Thomas J. Braciale, Md, PhD

Thomas J. Braciale, Md, PhD

Thomas  J.  Braciale
Degree(s): MD/PhD
Graduate School: University of Pennsylvania
Primary Appointment: Professor, Pathology
Research Interests:
T Lymphocyte Responses To Virus Infection
Email Address:

Research Description

My laboratory is interested in the host immune response to virus infection - specifically, we study the role of the adaptive immune response in the clearance of both virus and virus-infected cells from the body, and the contribution of the immune response in producing injury during virus infection. Much of our work focuses on infection of the respiratory tract (the lungs) by two viruses: Influenza virus and Respiratory Syncytial Virus (RSV).

Our research on Influenza focuses on the response of CD8+ T lymphocytes -- Cytolytic T Lymphocytes (CTL) or killer T cells -- to Influenza infection. We want to understand three main things: 1) how CTL are generated during infection; 2) how CD8+ T cells interact with the principal antigen presenting cells of the body (i.e. dendritic cells) to produce those CTL; and 3) how the interplay between Influenza virus and the CTL response contributes to lung injury during infection. We use modern techniques of cell and molecular biology -- including T cell receptor transgenic murine models and virus reverse genetics (to alter the structure of the Influenza genome) in order to understand how specific virus genes (and their products), as well as CTL products (e.g. cytokines) operate to clear infection and/or produce disease. Recently, we have extended this work to include avian influenza virus ("Bird Flu") infection in order to define the mechanisms of lethal infection produced by this virus.

The second virus that we study, RSV, is a major cause of severe lung infection in young infants; and there is currently no safe vaccine for this virus. Immunization with conventional RSV vaccines (e.g. killed virus) results in more severe injury after subsequent natural RSV infection (when compared to natural infection alone). Thus, RSV can induce immune-mediated disease, and can inhibit the normal immune response. Our research in this area is aimed at understanding how this virus can dysregulate the immune response; so safe and effective vaccines can be developed.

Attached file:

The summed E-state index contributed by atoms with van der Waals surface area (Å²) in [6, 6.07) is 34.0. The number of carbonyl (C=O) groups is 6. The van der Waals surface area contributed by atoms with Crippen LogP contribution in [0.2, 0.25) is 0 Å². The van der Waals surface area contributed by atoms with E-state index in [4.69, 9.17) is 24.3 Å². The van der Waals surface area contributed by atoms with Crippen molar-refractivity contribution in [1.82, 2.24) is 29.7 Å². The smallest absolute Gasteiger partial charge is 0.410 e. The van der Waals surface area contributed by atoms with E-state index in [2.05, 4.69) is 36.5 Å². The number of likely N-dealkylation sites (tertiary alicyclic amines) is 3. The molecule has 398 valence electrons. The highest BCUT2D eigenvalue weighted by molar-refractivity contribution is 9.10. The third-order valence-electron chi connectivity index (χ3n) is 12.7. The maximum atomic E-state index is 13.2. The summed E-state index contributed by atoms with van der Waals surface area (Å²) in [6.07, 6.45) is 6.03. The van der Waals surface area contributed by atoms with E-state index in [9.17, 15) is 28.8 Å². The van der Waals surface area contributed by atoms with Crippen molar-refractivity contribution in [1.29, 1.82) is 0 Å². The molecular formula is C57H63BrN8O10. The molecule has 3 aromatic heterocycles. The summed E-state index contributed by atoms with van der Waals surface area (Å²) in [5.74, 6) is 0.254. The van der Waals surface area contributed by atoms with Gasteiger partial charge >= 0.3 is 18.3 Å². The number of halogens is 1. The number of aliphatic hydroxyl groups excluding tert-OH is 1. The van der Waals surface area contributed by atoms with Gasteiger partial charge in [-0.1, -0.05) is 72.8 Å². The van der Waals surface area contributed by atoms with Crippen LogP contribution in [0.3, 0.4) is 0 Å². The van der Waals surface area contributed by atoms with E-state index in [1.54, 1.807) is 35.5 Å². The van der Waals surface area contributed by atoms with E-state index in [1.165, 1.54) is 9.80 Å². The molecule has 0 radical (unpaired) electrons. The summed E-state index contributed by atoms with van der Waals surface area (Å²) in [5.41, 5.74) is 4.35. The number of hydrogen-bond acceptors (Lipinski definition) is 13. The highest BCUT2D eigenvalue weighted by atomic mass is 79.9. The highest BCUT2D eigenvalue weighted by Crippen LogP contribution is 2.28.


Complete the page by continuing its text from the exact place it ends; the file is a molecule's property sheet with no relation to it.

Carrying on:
In addition to our work in Influenza and RSV, our laboratory has also become involved in Bio-Defense research. Our current project is aimed at the development of new vaccines against the small pox virus when delivered as a weapon of bio-terrorism. We are employing a murine model of small pox infection using the murine equivalent of the virus (i.e. ectromelia or mouse pox virus). We are using innovative methods to clone and express genes from vaccinia virus (the pox virus used to vaccinate humans against small pox) to identify candidate proteins which could serve as the basis for vaccines directed against small pox infection.

Selected Publications

Yoo JK, Fish EN, Braciale TJ.  LAPCs promote follicular helper T cell differentiation of Ag-primed CD4+ T cells during respiratory virus infection. J Exp Med. 2012 Sep 24;209(10):1853-67. Epub 2012 Sep 17.

Gorski SA, Hufford MM, Braciale TJ.  Recent insights into pulmonary repair following virus-induced inflammation of the respiratory tract. Curr Opin Virol. 2012 Jun;2(3):233-41. doi: 10.1016/j.coviro.2012.04.006. Epub 2012 May 17. Review.

Braciale TJ, Sun J, Kim TS.  Regulating the adaptive immune response to respiratory virus infection. Nat Rev Immunol. 2012 Mar 9;12(4):295-305. doi: 10.1038/nri3166. Review.

Hufford MM, Richardson G, Zhou H, Manicassamy B, García-Sastre A, Enelow RI, Braciale TJ.  Influenza-Infected Neutrophils within the Infected Lungs Act as Antigen Presenting Cells for Anti-Viral CD8(+) T Cells. PLoS One. 2012;7(10):e46581. doi: 10.1371/journal.pone.0046581. Epub 2012 Oct 8.

Braciale TJ, Kim TS.  Slowing down with age: lung DCs do it too. J Clin Invest. 2011 Dec;121(12):4636-9. doi: 10.1172/JCI61367. Epub 2011 Nov 21.

Sun J, Cardani A, Sharma AK, Laubach VE, Jack RS, Müller W, Braciale TJ.  Autocrine regulation of pulmonary inflammation by effector T-cell derived IL-10 during infection with respiratory syncytial virus. PLoS Pathog. 2011 Aug;7(8):e1002173. doi: 10.1371/journal.ppat.1002173. Epub 2011 Aug 4.

Kim TS, Sun J, Braciale TJ.  T cell responses during influenza infection: getting and keeping control. Trends Immunol. 2011 May;32(5):225-31. doi: 10.1016/ Epub 2011 Mar 23. Review.

Sun J, Dodd H, Moser EK, Sharma R, Braciale TJ.  CD4+ T cell help and innate-derived IL-27 induce Blimp-1-dependent IL-10 production by antiviral CTLs. Nat Immunol. 2011 Apr;12(4):327-34. doi: 10.1038/ni.1996. Epub 2011 Feb 6.

Hufford MM, Kim TS, Sun J, Braciale TJ.  Antiviral CD8+ T cell effector activities in situ are regulated by target cell type. J Exp Med. 2011 Jan 17;208(1):167-80. doi: 10.1084/jem.20101850. Epub 2010 Dec 27.

PubMed Listings for this Faculty Member

Contact Information
Office Address: PO Box 801386 MR-6, 3709A, MR-6 3525,
Office Phone: 434-924-9233
Fax Phone: 434-924-1221